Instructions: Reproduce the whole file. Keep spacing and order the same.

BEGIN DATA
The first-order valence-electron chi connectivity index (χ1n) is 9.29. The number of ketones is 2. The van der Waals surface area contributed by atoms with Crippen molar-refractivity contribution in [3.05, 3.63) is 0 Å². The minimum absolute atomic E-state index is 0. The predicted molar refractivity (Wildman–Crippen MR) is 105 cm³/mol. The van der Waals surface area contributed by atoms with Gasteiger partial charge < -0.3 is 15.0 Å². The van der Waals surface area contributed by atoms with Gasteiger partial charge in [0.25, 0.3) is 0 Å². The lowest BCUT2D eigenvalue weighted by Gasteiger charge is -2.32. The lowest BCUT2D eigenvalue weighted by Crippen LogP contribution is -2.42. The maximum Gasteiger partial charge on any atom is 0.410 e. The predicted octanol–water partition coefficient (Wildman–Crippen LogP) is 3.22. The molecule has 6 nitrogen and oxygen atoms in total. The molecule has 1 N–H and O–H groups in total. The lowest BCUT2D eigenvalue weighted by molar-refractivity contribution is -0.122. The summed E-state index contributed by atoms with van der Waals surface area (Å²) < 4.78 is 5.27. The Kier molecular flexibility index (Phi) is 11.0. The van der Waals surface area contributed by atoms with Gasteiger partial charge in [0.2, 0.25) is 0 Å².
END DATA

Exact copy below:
The first-order valence-electron chi connectivity index (χ1n) is 9.29. The number of ketones is 2. The van der Waals surface area contributed by atoms with Crippen molar-refractivity contribution in [3.05, 3.63) is 0 Å². The minimum absolute atomic E-state index is 0. The predicted molar refractivity (Wildman–Crippen MR) is 105 cm³/mol. The van der Waals surface area contributed by atoms with Gasteiger partial charge < -0.3 is 15.0 Å². The van der Waals surface area contributed by atoms with Gasteiger partial charge in [0.25, 0.3) is 0 Å². The lowest BCUT2D eigenvalue weighted by Gasteiger charge is -2.32. The lowest BCUT2D eigenvalue weighted by Crippen LogP contribution is -2.42. The maximum Gasteiger partial charge on any atom is 0.410 e. The predicted octanol–water partition coefficient (Wildman–Crippen LogP) is 3.22. The molecule has 6 nitrogen and oxygen atoms in total. The molecule has 1 N–H and O–H groups in total. The lowest BCUT2D eigenvalue weighted by molar-refractivity contribution is -0.122. The summed E-state index contributed by atoms with van der Waals surface area (Å²) < 4.78 is 5.27. The Kier molecular flexibility index (Phi) is 11.0. The van der Waals surface area contributed by atoms with Gasteiger partial charge in [0.2, 0.25) is 0 Å².